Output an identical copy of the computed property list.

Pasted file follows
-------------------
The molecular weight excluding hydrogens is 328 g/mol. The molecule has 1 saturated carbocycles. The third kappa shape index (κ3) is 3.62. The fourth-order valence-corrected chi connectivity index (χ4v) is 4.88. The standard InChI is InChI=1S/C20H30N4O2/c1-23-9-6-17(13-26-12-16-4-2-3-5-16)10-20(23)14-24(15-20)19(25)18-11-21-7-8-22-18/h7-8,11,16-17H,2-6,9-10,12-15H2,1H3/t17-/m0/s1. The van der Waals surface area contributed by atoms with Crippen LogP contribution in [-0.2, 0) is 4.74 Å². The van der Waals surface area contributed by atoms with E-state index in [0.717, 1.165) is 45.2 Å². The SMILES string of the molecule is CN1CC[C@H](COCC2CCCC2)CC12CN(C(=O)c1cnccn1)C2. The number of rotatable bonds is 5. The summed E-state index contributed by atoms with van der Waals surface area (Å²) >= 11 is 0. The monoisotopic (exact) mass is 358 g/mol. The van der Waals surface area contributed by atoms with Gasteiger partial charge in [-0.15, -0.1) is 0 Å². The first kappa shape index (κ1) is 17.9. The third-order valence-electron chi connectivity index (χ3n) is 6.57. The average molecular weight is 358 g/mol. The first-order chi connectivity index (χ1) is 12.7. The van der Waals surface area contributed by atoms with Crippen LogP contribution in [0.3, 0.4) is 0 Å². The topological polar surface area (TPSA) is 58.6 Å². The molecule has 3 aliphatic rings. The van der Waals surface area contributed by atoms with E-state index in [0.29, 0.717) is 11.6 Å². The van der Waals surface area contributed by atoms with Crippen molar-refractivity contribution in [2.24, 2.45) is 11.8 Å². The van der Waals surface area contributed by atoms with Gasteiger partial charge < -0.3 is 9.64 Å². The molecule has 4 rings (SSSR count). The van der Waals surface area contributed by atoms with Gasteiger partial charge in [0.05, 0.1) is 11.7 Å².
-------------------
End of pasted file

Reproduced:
The molecular weight excluding hydrogens is 328 g/mol. The molecule has 1 saturated carbocycles. The third kappa shape index (κ3) is 3.62. The fourth-order valence-corrected chi connectivity index (χ4v) is 4.88. The standard InChI is InChI=1S/C20H30N4O2/c1-23-9-6-17(13-26-12-16-4-2-3-5-16)10-20(23)14-24(15-20)19(25)18-11-21-7-8-22-18/h7-8,11,16-17H,2-6,9-10,12-15H2,1H3/t17-/m0/s1. The van der Waals surface area contributed by atoms with Crippen LogP contribution in [-0.2, 0) is 4.74 Å². The van der Waals surface area contributed by atoms with E-state index in [0.717, 1.165) is 45.2 Å². The SMILES string of the molecule is CN1CC[C@H](COCC2CCCC2)CC12CN(C(=O)c1cnccn1)C2. The number of rotatable bonds is 5. The summed E-state index contributed by atoms with van der Waals surface area (Å²) >= 11 is 0. The monoisotopic (exact) mass is 358 g/mol. The van der Waals surface area contributed by atoms with Gasteiger partial charge in [-0.15, -0.1) is 0 Å². The first kappa shape index (κ1) is 17.9. The third-order valence-electron chi connectivity index (χ3n) is 6.57. The average molecular weight is 358 g/mol. The first-order chi connectivity index (χ1) is 12.7. The van der Waals surface area contributed by atoms with Crippen LogP contribution in [0.3, 0.4) is 0 Å². The topological polar surface area (TPSA) is 58.6 Å². The molecule has 3 aliphatic rings. The van der Waals surface area contributed by atoms with E-state index in [0.29, 0.717) is 11.6 Å². The van der Waals surface area contributed by atoms with Crippen molar-refractivity contribution in [2.24, 2.45) is 11.8 Å². The van der Waals surface area contributed by atoms with Gasteiger partial charge < -0.3 is 9.64 Å². The molecule has 4 rings (SSSR count). The van der Waals surface area contributed by atoms with Gasteiger partial charge in [0.05, 0.1) is 11.7 Å².